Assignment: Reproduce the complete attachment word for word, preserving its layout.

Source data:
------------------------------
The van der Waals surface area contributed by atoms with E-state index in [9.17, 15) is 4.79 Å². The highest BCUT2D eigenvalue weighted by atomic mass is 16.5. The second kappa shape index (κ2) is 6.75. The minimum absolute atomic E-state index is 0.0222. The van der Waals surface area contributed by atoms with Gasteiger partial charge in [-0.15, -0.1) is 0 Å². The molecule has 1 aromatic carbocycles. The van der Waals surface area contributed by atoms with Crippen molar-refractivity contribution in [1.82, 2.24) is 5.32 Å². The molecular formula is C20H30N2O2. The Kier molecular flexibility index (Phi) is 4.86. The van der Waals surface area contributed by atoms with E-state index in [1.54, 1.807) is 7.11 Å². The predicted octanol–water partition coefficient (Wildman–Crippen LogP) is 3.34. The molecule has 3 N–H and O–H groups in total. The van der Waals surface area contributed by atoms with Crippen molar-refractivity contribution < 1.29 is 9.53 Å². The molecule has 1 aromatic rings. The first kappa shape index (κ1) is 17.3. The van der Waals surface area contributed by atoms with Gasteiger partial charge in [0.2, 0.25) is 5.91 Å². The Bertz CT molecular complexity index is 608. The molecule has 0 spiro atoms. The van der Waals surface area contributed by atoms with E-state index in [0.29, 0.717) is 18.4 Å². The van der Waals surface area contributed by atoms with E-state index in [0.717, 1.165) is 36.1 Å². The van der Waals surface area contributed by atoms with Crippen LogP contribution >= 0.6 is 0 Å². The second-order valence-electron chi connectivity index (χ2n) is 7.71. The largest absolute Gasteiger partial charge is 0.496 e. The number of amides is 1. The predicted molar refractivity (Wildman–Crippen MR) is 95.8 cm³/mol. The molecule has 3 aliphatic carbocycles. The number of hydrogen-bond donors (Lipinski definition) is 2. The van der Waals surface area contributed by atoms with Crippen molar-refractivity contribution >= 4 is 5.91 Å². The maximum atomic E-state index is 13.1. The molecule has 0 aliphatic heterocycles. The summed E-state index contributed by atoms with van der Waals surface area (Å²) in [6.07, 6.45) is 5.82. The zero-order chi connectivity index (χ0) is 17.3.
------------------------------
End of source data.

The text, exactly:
The van der Waals surface area contributed by atoms with E-state index in [9.17, 15) is 4.79 Å². The highest BCUT2D eigenvalue weighted by atomic mass is 16.5. The second kappa shape index (κ2) is 6.75. The minimum absolute atomic E-state index is 0.0222. The van der Waals surface area contributed by atoms with Gasteiger partial charge in [-0.15, -0.1) is 0 Å². The molecule has 1 aromatic carbocycles. The van der Waals surface area contributed by atoms with Crippen molar-refractivity contribution in [1.82, 2.24) is 5.32 Å². The molecular formula is C20H30N2O2. The Kier molecular flexibility index (Phi) is 4.86. The van der Waals surface area contributed by atoms with E-state index in [1.54, 1.807) is 7.11 Å². The predicted octanol–water partition coefficient (Wildman–Crippen LogP) is 3.34. The molecule has 3 N–H and O–H groups in total. The van der Waals surface area contributed by atoms with Crippen molar-refractivity contribution < 1.29 is 9.53 Å². The molecule has 1 aromatic rings. The first kappa shape index (κ1) is 17.3. The van der Waals surface area contributed by atoms with Gasteiger partial charge in [0.2, 0.25) is 5.91 Å². The Bertz CT molecular complexity index is 608. The molecule has 0 spiro atoms. The van der Waals surface area contributed by atoms with E-state index in [0.29, 0.717) is 18.4 Å². The van der Waals surface area contributed by atoms with E-state index in [0.717, 1.165) is 36.1 Å². The van der Waals surface area contributed by atoms with Crippen LogP contribution >= 0.6 is 0 Å². The second-order valence-electron chi connectivity index (χ2n) is 7.71. The largest absolute Gasteiger partial charge is 0.496 e. The number of amides is 1. The predicted molar refractivity (Wildman–Crippen MR) is 95.8 cm³/mol. The molecule has 3 aliphatic carbocycles. The number of hydrogen-bond donors (Lipinski definition) is 2. The van der Waals surface area contributed by atoms with Crippen molar-refractivity contribution >= 4 is 5.91 Å². The maximum atomic E-state index is 13.1. The molecule has 0 aliphatic heterocycles. The summed E-state index contributed by atoms with van der Waals surface area (Å²) in [6.07, 6.45) is 5.82. The zero-order chi connectivity index (χ0) is 17.3.